If you wonder “do cory catfish fins grow back” or not, I have the answer for you, and it is yes. My cory catfish suffered from fin rot, and after some weeks, it has a chance to recover from the damage. However, fin rot is not the sole reason why a cory catfish loses parts of its dorsal or caudal fin. I will give you more details about this condition and its recovery below.
Do Cory Catfish Fins Grow Back?
Yes, cory catfish fins can grow back on their own. But, inevitably, they won’t recover back to their original state. The transparent propulsor of the caudal and dorsal fins will recover partially, while the boney structure won’t recuperate as much. In most cases, the “bones” of the fins won’t go back to normal at all.
However, it’s essential to keep in mind that fish fins don’t simply retake their original form automatically. Providing an ideal environment for the fish is a requirement.
Firstly, if the damage to the fins comes from bullies in the tank, we have to remove the fish from the community and let it rest in its individual tank. If you don’t want to purchase a whole fish tank or bowl for quarantine, a separator net is perfect for dividing the tank.
Secondly, if the damage originates from a fungus called columnaris, it’s not just the fish that goes through trouble. Even the tank members are exposed to the risk of suffering fin rot. The problem comes from the unideal water conditions where columnaris develop best when there isn’t enough oxygen, and the water hardness is only slightly above 50ppm. We have to perform pest control in this case to cure the fish.
Why Did Cory Catfish’s Fins Fall In The First Place?
Living with fin-nipping fishes is the main reason why cory catfish’s fins become damaged. For example, neon tetras are tropical fish famous for being fin-nippers. They nip on tail fins or even scales just to annoy another tank mate. Even though neon tetras are docile, they can still be fin-nippers.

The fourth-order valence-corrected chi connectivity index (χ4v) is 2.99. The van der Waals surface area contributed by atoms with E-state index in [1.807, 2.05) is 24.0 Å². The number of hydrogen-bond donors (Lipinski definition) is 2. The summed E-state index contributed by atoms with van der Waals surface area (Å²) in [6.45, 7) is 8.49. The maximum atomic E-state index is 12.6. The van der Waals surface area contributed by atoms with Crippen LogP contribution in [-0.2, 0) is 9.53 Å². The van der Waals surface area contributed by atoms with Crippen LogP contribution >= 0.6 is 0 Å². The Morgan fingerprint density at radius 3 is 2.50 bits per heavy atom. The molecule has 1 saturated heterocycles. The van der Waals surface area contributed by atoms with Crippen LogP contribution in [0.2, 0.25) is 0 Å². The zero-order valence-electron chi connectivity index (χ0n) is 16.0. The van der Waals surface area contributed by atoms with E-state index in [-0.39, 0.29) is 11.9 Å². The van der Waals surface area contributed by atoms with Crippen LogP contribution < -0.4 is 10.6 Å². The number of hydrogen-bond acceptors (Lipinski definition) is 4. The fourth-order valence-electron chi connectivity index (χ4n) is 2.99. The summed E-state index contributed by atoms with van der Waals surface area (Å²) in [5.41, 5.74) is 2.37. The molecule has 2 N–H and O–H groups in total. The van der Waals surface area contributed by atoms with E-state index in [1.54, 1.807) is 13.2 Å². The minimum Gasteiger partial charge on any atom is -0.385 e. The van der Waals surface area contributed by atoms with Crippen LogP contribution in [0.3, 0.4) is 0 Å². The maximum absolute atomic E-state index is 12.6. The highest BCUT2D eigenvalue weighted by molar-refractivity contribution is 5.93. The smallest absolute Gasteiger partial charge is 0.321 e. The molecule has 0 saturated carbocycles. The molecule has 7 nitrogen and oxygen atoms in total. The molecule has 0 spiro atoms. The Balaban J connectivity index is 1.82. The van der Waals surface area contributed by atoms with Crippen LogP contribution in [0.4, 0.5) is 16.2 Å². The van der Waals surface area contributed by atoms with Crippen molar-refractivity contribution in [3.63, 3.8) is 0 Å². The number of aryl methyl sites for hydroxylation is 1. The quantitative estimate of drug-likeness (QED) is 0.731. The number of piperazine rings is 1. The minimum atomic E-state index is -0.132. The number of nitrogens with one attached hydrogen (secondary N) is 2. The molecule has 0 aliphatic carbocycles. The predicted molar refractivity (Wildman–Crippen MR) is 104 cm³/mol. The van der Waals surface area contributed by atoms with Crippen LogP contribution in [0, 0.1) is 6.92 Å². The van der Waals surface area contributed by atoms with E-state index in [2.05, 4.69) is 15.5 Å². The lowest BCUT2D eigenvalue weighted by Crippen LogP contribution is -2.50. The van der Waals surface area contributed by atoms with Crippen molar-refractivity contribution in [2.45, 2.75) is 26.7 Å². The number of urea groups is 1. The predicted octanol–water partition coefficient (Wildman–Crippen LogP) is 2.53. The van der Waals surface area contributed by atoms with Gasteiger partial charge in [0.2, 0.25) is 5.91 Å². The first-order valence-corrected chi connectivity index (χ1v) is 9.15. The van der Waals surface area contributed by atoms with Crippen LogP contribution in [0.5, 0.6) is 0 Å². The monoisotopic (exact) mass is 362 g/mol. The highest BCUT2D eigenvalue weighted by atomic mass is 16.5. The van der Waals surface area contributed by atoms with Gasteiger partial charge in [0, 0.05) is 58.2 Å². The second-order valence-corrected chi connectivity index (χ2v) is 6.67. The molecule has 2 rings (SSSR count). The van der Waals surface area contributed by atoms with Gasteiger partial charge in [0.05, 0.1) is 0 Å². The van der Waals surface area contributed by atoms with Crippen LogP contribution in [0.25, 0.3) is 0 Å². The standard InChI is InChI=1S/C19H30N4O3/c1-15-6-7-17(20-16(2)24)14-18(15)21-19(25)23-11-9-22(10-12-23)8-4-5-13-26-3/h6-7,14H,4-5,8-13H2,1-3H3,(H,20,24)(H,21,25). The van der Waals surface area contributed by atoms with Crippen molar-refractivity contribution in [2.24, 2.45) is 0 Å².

Therefore, if you are keeping mixed species of fish and all of them are peaceful, don’t trust 100% that the damaged fins can’t be because of them. It’s always more precise to observe the situation.
Columnaris also is a widespread disease that cory catfish encounter if they inhabit a dirty tank. Cory catfish are more likely to contract this disease if their immune system is weak. Columnaris can be found in any environment, but freshwater fishes are more susceptible to getting rotted by this bacteria. It doesn’t always infect fish. The bacteria can only enter the fish’s fins, mouths or wounds if they are in poor health.
Video: 7 Tips For Keeping Corydoras In An Aquarium
Annette M. Chaney is an experienced marine biologist with over 20 years of experience as an aquarist and fishkeeper. She started her first aquarium at a young age, filling it with frogs and goldfish obtained from the ten-cent pet store.
Annette grew up caring for and breeding African Cichlids, which led to a hobby in high school that doubled as a profitable means. Attending Reed College gave her time to solidify herself as an accomplished aquarium caretaker with an eye for sales. After that, from 2009 – 2013, she studied at Roger Williams University – one of the most prestigious universities for Aquaculture and Aquarium in USA. She is the founder of AquariumCircle since 2010